As the limited housing inventory continues pushing real estate prices across Canada sky high, the number of new homes being built has dropped.
A new report from Canada Mortgage and Housing Corporation (CMHC) found that Canada-wide, the number of new homes under construction in October was down noticeably from the previous month. In September, the six-month average of new units starting construction was 270,661. In October, it dropped to 264,264.
“The six-month trend in housing starts declined from September to October, as the retreat in total starts from their earlier 2021 levels continued,” said Bob Dugan, CMHC’s chief economist. “For [seasonally adjusted annual rate] housing starts in Canada’s urban areas, a slight increase in single-detached starts didn’t offset a larger decrease in multi-family starts in October and led to a decline in overall starts for the month.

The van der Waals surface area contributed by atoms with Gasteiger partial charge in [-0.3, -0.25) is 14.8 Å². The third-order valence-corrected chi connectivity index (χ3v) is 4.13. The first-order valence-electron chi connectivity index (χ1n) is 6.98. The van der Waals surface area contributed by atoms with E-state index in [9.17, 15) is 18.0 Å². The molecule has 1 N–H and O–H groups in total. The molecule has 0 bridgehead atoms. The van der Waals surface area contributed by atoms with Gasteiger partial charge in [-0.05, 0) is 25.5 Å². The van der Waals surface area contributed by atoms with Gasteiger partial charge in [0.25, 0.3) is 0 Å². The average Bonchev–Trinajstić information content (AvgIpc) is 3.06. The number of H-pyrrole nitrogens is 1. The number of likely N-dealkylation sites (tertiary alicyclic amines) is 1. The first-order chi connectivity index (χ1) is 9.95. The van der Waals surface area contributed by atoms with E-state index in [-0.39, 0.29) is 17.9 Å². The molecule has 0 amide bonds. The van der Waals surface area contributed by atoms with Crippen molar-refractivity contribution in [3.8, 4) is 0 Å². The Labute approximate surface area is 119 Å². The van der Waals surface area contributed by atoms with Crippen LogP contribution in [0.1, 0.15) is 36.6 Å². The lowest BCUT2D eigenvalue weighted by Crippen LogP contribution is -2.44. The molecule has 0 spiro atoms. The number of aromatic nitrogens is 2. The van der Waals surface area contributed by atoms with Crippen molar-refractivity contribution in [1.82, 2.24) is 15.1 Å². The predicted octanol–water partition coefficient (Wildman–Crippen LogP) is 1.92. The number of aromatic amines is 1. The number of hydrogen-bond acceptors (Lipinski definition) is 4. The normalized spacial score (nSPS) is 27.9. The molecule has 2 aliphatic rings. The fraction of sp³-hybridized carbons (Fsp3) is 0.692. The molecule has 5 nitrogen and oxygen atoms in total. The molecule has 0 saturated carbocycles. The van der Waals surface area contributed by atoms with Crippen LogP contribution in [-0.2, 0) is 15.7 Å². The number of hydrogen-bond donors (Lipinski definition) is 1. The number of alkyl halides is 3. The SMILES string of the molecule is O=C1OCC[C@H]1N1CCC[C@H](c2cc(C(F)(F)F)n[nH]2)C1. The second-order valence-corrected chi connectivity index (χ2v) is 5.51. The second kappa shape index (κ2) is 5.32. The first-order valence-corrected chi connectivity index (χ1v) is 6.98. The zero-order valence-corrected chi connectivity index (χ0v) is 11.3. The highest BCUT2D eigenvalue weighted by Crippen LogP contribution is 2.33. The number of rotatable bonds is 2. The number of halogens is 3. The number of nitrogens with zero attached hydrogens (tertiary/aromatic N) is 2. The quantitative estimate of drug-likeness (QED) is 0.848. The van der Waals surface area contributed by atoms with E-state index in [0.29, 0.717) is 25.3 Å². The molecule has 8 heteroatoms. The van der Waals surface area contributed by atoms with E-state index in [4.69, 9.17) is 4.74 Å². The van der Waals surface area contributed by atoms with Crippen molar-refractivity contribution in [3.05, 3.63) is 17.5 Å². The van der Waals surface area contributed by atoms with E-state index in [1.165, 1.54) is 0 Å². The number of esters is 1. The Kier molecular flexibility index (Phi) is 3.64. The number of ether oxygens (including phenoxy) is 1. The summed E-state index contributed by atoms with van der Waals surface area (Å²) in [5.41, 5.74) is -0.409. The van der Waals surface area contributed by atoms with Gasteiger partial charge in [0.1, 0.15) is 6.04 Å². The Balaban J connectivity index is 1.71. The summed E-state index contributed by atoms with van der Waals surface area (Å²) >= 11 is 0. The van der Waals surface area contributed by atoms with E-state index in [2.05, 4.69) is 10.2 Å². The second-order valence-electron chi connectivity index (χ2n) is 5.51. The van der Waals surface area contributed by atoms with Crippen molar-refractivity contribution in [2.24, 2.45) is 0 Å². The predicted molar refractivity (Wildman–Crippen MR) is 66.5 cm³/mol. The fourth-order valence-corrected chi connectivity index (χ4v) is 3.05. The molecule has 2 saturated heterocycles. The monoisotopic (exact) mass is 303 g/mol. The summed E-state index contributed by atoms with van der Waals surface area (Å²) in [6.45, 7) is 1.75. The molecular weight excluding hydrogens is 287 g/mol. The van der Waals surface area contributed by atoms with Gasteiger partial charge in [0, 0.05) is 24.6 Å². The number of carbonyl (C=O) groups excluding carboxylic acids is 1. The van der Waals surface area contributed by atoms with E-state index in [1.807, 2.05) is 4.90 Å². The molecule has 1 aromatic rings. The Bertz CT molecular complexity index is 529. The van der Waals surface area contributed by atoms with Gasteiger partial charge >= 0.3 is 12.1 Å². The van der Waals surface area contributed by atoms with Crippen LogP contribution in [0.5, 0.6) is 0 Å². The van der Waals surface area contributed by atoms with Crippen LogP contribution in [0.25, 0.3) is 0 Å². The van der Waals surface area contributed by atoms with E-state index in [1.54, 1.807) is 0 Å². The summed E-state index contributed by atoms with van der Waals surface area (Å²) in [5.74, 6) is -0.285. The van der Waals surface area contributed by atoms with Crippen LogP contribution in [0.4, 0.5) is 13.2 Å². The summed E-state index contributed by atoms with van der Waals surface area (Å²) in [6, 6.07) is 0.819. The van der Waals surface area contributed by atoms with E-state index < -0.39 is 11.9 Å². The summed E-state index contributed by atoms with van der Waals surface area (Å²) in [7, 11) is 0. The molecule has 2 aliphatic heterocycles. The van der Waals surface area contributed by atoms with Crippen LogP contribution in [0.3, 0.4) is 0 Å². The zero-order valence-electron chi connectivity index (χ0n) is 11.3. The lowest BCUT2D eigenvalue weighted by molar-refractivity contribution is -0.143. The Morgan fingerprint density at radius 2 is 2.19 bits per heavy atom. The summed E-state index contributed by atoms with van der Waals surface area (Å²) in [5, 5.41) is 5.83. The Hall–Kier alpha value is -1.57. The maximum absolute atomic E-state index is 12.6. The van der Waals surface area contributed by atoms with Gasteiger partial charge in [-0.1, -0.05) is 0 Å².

Despite this drop, Dugan notes that the level of housing developments in Canada is still historically high. In fact, compared to October 2020, the level of housing construction has gone up 4% across the country. Vancouver has seen one of the most significant increases year-over-year, with new home construction up 39% in October. Calgary is up 28%, and Montreal is up 15%, but Toronto, interestingly, saw a 12% decline year-over-year.
The largest change was seen in Ontario’s Kitchener-Cambridge-Waterloo area with a 143% year-over-year increase in housing starts. The Kitchener area has become increasingly popular during the pandemic, with rent prices there skyrocketing as many renters left downtown Toronto.